To calculate the force associated with the cleaning efficacy of the disinfectant cleaning wipe on the tabletop of the anesthesia machine, a piezoelectric Kistler multiaxial force plate, model 9260AA (Kistler Instrument Corp, Amherst, NY) with a frame rate of 2,000 Hz was used. The anesthesia machine was placed on the center of the plate and balanced. Force was measured in the x, y, and z directions in Newtons (N) and was recorded using the Vicon Nexus version 1.7.1 program (Vicon, Los Angeles, CA). To calculate the total resultant force, the equation r = (x2 + y2 + z2)ˆ1/2 was used. For each disinfectant cleaning wipe, 5 trials were performed. Each trial consisted of removing the artificial blood spot by a wipe. Immediately upon visual removal of the spot, the force on the anesthesia machine was removed, which instantaneously stopped the time and force measurements. Data were removed from calculations once the measurements in the z direction went above zero.
ATP bioluminescence assay
ATP samples were collected and measured using the Ruhof ATP Complete Contamination Monitoring System (Ruhof, Mineola, NY) as per the manufacturer’s instructions. The ATP samples were collected with the provided ATP Test swab within the 28.5-cm2 sampling area by swabbing in a zigzag left-to-right and up-and-down pattern (left-to-right: 16 times, up-and-down: 28 times) while rotating the swab and applying slight pressure on the sampled surface. Readings were taken and recorded in RLUs. The cleanliness guidelines provided by the manufacturer are RLU >45 = dirty, RLU <45 = clean.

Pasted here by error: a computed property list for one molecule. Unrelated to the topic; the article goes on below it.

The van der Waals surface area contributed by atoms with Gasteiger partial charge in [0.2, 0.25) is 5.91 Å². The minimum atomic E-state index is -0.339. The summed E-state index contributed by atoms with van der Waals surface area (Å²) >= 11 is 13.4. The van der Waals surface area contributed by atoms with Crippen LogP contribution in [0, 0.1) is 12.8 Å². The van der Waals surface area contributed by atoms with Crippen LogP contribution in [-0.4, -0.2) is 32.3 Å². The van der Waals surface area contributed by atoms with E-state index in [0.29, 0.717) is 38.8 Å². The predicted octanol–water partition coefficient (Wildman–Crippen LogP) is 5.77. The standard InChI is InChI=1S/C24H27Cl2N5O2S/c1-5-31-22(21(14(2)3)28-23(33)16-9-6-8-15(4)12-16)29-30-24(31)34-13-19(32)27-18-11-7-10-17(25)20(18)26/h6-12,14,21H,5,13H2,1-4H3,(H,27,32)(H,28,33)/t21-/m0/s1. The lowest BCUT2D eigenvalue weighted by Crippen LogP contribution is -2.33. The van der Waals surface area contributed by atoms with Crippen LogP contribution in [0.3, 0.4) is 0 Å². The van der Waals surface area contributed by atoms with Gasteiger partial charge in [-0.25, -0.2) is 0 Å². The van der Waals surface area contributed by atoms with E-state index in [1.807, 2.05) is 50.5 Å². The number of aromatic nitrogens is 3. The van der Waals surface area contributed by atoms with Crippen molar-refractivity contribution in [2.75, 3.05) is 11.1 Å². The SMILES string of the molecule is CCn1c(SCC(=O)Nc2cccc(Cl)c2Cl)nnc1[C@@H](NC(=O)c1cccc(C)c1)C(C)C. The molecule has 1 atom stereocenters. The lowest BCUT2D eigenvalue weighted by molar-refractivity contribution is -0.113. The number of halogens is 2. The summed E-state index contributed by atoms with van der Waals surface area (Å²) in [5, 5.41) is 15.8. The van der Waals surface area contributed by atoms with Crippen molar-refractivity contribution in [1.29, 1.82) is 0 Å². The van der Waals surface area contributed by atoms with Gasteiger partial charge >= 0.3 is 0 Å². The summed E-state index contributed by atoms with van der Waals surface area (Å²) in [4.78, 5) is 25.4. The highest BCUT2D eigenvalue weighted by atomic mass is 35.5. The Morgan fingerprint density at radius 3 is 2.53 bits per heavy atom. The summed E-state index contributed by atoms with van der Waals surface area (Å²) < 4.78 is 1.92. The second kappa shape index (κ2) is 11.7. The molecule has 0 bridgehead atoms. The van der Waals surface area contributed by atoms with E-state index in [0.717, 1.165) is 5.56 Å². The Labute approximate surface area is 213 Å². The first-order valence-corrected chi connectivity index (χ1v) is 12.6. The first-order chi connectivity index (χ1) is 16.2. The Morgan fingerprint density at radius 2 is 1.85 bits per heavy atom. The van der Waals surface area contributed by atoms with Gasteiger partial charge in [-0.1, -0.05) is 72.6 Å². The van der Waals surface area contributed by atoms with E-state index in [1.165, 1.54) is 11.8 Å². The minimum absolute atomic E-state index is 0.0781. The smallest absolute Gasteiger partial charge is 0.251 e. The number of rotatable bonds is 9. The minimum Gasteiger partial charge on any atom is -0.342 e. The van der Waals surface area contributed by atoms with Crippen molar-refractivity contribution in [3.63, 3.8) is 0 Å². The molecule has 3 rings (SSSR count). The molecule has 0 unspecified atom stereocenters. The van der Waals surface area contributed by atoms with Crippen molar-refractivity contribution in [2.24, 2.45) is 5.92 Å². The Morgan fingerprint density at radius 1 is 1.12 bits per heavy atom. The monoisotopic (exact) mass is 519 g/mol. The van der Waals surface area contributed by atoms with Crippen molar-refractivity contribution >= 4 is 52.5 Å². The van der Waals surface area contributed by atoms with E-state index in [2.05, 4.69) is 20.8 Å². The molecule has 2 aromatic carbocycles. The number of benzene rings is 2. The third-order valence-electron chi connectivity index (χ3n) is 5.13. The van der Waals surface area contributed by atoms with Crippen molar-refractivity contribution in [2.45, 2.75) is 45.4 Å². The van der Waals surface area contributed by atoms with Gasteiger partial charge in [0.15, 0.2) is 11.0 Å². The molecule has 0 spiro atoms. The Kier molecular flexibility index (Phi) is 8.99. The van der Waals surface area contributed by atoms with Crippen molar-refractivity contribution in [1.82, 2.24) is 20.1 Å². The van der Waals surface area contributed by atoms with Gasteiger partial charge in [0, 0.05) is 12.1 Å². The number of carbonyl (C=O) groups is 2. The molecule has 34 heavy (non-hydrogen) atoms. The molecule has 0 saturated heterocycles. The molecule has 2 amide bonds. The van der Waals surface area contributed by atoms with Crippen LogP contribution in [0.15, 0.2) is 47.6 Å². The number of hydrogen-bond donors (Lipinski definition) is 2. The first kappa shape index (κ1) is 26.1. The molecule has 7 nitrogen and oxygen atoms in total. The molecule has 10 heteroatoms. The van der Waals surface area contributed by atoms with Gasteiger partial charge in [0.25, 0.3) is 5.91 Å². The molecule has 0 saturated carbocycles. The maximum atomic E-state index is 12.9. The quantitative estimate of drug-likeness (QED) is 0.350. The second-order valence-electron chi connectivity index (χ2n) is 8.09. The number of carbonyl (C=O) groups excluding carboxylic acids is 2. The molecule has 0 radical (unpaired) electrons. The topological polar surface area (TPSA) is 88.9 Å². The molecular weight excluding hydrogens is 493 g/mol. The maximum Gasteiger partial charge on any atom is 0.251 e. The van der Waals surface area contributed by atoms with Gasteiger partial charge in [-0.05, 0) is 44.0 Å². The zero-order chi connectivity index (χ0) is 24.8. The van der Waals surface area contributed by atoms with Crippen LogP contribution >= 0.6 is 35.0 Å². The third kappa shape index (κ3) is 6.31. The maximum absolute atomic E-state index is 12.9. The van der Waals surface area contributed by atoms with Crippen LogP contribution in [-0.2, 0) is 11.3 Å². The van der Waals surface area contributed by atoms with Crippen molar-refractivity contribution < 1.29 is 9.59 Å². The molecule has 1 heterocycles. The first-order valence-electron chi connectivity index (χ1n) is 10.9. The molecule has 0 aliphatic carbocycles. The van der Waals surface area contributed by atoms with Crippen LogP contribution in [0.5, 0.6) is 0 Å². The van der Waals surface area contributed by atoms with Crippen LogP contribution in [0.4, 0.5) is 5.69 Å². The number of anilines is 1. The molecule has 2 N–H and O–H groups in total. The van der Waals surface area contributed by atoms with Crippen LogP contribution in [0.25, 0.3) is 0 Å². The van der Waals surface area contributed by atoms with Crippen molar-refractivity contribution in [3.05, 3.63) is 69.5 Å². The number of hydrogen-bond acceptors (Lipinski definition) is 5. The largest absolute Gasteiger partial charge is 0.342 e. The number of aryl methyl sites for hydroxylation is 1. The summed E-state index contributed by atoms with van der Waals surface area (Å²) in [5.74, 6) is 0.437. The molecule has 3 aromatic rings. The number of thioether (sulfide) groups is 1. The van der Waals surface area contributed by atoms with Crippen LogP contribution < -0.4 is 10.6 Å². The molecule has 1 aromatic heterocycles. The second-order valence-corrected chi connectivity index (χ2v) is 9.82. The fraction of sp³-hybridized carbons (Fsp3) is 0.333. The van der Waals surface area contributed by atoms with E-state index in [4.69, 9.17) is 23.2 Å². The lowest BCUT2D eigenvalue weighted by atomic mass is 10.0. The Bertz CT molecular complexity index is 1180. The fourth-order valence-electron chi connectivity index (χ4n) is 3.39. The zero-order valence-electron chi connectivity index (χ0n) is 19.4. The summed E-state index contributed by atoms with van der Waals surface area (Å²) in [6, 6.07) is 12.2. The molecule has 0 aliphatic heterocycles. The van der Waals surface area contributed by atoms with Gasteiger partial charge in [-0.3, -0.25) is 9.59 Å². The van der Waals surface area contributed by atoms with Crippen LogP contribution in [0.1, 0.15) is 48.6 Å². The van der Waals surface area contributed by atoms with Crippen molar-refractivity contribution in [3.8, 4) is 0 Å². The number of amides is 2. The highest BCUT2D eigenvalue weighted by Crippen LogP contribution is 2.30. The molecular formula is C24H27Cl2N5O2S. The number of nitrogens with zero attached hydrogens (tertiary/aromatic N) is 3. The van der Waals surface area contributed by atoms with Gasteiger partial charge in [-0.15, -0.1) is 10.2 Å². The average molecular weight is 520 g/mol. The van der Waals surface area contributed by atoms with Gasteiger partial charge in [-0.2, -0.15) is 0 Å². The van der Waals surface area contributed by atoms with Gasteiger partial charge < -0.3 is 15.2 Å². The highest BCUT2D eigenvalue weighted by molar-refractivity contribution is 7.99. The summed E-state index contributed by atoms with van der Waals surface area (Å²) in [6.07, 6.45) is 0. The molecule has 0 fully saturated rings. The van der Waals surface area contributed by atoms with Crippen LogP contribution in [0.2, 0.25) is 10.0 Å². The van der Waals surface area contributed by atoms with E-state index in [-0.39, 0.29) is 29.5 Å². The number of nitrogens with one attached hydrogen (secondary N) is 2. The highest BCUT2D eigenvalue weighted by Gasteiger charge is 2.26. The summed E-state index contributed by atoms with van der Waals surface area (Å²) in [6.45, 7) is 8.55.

For the blood soil, 10 trials were performed, whereas, for the bacterial soil, 3 trials were performed. Data were statistically analyzed using GraphPad Prism version 4.03 (GraphPad Software, La Jolla, CA).
To detect the residual protein debris remaining on the anesthesia machine’s surface after cleaning and disinfecting, several protein assay methods from AAMI TIR 30 were initially tested.
Several of the colorimetric reagents used for protein detection were not suitable for use in our experiment because the active ingredients in the disinfectant cleaning wipes reacted with the detection reagents, creating false positives (data not shown). For this reason, the OPA method was chosen, based on its detection limit and sensitivity